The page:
“It’s important to rationalize production, so the tail is not wagging the dog,” he adds. “They are not selling cars to keep their factories running, but running factories to sell cars.”
Motor Co., for example, broke ground in September for a $490 million plant, it’s third in China. The auto maker’s sales in the first nine months reportedly reached 316,639, climbing 32% from year-ago, with September’s deliveries soaring nearly 80% thanks in large part to the Focus sedan, up 72%.
GM China Group is forecasting its sales this year likely will exceed 1.6 million units. The auto maker delivered 1.29 million in the first nine months, up 56% from like-2008. President and Managing Director Kevin Wale and otherCo. executives have said China is a key part of GM’s future strategy.
Nevertheless, GM has reason for concern over whether the government will continue its industry subsidies, as 60% of sales in China this year came from its small-car Wuling Automobile Co. Ld. joint venture with Shanghai Automotive Industry Corp.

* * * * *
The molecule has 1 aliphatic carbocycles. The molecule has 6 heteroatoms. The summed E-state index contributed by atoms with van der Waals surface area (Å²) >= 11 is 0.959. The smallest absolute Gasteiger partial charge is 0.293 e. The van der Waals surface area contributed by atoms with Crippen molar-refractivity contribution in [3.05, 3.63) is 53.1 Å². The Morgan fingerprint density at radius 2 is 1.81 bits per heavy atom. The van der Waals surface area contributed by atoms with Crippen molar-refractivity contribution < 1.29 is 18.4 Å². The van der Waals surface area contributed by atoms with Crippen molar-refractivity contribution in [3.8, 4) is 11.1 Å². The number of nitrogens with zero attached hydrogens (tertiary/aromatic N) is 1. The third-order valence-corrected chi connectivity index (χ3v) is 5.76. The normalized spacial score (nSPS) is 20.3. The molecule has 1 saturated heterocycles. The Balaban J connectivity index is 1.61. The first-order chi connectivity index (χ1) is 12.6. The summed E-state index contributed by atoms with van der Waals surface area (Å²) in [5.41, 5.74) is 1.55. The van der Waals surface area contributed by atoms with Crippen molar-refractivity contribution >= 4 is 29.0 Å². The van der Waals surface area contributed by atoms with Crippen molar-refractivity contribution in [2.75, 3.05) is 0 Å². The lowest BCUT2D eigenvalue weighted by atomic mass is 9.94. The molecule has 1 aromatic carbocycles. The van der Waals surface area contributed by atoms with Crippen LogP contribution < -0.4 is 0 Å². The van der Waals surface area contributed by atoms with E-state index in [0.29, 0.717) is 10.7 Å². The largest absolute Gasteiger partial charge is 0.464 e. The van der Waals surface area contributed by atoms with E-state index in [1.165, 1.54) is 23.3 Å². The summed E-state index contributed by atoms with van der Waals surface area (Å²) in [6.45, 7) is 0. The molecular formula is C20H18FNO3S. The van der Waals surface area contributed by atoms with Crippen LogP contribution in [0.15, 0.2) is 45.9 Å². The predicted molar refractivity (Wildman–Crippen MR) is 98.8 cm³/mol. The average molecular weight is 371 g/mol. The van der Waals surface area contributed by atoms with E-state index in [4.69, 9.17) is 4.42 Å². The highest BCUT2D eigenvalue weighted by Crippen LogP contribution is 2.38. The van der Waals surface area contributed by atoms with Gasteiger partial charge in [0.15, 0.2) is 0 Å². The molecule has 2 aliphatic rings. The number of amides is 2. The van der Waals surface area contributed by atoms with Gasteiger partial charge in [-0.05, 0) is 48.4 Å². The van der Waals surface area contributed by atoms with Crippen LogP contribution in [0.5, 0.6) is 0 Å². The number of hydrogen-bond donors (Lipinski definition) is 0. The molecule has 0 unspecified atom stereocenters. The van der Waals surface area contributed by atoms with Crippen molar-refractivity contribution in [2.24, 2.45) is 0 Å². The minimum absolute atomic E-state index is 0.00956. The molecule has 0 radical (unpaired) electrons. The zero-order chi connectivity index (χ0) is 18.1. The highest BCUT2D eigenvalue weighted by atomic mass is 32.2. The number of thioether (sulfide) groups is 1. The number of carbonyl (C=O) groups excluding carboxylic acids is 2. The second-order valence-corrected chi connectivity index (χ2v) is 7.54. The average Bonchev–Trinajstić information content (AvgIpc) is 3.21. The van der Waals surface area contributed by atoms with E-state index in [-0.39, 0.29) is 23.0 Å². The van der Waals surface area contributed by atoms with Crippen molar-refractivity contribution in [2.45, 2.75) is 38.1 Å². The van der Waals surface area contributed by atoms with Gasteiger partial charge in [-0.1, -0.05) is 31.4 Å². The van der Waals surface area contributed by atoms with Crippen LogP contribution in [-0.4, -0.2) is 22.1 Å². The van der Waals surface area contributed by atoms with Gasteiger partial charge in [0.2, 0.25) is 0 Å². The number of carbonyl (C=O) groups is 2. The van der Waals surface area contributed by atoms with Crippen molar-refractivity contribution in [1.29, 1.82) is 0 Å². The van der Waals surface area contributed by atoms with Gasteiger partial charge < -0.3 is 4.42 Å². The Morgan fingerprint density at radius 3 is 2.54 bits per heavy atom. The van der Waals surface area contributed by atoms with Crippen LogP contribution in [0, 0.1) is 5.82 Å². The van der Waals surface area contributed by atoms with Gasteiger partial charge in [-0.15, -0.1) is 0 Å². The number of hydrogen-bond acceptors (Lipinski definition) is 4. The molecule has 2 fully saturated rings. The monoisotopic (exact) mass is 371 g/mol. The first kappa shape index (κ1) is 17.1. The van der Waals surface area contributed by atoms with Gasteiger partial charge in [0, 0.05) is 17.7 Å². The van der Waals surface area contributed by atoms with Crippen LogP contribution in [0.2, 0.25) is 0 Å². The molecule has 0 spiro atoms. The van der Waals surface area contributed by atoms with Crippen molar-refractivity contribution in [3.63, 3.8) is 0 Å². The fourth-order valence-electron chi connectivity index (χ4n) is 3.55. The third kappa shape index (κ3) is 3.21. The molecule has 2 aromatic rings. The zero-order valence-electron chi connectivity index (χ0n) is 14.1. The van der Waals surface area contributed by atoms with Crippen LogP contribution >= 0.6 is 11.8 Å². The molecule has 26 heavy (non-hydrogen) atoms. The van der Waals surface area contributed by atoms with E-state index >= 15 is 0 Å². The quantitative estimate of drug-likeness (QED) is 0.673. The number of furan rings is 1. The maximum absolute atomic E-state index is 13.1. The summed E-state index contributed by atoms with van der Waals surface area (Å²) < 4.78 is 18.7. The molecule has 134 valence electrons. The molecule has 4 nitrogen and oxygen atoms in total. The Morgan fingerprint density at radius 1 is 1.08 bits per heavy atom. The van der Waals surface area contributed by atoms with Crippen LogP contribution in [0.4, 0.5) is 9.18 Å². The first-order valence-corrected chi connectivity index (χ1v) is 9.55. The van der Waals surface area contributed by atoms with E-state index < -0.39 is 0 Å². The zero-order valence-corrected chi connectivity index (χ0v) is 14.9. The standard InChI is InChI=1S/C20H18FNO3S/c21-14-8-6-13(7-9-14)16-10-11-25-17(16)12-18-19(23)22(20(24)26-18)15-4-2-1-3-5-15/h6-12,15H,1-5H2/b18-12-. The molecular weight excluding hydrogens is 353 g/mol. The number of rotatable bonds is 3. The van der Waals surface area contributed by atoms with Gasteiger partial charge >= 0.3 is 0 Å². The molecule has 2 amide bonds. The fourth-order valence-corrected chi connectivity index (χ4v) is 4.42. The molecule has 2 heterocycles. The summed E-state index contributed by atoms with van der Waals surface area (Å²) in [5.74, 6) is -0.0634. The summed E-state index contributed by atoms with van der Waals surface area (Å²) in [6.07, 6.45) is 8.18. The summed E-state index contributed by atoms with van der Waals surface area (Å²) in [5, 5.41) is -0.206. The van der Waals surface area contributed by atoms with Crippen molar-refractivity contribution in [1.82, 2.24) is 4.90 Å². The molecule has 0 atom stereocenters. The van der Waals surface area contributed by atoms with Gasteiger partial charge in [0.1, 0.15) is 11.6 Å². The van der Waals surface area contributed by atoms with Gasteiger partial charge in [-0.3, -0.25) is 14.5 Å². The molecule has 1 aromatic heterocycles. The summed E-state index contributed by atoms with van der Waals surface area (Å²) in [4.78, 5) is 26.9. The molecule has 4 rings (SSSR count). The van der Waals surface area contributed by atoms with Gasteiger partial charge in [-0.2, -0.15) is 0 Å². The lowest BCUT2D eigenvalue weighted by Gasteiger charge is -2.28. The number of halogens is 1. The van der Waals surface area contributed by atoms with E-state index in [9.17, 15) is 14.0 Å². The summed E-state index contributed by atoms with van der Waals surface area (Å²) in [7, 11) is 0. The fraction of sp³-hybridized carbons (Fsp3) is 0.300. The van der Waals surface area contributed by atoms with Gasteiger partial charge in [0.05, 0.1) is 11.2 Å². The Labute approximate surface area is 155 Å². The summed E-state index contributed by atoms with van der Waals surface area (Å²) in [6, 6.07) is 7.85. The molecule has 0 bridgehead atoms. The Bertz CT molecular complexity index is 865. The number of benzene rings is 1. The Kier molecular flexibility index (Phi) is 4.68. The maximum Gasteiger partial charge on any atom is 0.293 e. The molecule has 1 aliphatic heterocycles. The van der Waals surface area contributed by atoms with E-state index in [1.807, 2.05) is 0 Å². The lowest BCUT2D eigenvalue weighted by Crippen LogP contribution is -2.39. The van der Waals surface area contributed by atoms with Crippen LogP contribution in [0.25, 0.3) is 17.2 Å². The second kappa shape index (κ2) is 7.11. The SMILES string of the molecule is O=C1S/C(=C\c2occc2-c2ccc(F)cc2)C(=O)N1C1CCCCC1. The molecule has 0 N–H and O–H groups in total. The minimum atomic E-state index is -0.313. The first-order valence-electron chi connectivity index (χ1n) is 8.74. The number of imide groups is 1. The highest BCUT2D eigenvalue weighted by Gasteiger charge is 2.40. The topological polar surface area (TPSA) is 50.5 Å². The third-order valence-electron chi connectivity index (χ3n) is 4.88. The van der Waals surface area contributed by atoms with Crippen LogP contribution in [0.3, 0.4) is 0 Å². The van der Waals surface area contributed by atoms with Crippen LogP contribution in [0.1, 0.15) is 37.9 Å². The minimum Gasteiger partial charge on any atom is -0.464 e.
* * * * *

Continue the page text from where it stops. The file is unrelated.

“The high number of small-car sales this year will cut into auto makers’ overall profitability,” says Dunne, reminding that Chinese producers are notorious for price cutting, which also reduces margins and profits.
CAAM data released earlier in the year reveals in the year’s first four months 19 major automotive groups posted average revenue declines of 10.7% and profit shortfalls of 27.9%. Only five auto makers saw profits increase, while nine reported a profit decrease and five more suffered losses.
Although few of the auto makers were identified, most appeared to be Chinese national companies, not foreign auto-making joint ventures, which Zeng says “are quite profitable, although their profit-per-vehicle is declining.”
Because cars with engines 1.6L or less accounted for 63% of first-half sales, it’s not surprising that profits were scarce or that China’s domestic producers, specializing in small cars, have been the main beneficiaries of the stimulus plan.
“The market share of national-brand passenger cars increased to about 31% in July, and long-term will gradually increase to around 40%,” Zeng forecasts. “More and more big groups like(First Auto Works) and (Automobile Ltd.) are launching their own brands, with quality comparable to foreign brands and competitive with them.”